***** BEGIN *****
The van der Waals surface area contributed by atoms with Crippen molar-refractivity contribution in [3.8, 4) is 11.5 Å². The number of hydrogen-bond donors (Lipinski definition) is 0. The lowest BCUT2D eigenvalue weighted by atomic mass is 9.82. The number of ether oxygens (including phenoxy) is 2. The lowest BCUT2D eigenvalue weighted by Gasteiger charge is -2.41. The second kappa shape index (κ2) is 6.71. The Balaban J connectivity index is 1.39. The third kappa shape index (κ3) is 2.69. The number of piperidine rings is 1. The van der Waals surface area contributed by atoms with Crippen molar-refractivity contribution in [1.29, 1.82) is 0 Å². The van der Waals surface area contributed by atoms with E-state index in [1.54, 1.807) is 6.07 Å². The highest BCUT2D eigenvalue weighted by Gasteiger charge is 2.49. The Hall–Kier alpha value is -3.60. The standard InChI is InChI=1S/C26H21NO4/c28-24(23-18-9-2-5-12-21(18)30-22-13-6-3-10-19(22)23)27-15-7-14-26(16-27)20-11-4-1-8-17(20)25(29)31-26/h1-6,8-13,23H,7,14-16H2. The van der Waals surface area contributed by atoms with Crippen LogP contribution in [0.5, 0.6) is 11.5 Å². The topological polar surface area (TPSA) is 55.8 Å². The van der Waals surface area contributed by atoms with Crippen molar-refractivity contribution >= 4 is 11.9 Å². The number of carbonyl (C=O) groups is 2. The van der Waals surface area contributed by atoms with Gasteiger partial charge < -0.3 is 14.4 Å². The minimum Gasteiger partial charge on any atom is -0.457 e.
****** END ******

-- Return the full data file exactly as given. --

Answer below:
The van der Waals surface area contributed by atoms with Crippen molar-refractivity contribution in [3.8, 4) is 11.5 Å². The number of hydrogen-bond donors (Lipinski definition) is 0. The lowest BCUT2D eigenvalue weighted by atomic mass is 9.82. The number of ether oxygens (including phenoxy) is 2. The lowest BCUT2D eigenvalue weighted by Gasteiger charge is -2.41. The second kappa shape index (κ2) is 6.71. The Balaban J connectivity index is 1.39. The third kappa shape index (κ3) is 2.69. The number of piperidine rings is 1. The van der Waals surface area contributed by atoms with Crippen molar-refractivity contribution in [1.29, 1.82) is 0 Å². The van der Waals surface area contributed by atoms with E-state index in [1.54, 1.807) is 6.07 Å². The highest BCUT2D eigenvalue weighted by Gasteiger charge is 2.49. The Hall–Kier alpha value is -3.60. The standard InChI is InChI=1S/C26H21NO4/c28-24(23-18-9-2-5-12-21(18)30-22-13-6-3-10-19(22)23)27-15-7-14-26(16-27)20-11-4-1-8-17(20)25(29)31-26/h1-6,8-13,23H,7,14-16H2. The van der Waals surface area contributed by atoms with Crippen LogP contribution in [0.5, 0.6) is 11.5 Å². The topological polar surface area (TPSA) is 55.8 Å². The van der Waals surface area contributed by atoms with Crippen molar-refractivity contribution >= 4 is 11.9 Å². The number of carbonyl (C=O) groups is 2. The van der Waals surface area contributed by atoms with Gasteiger partial charge < -0.3 is 14.4 Å². The minimum Gasteiger partial charge on any atom is -0.457 e.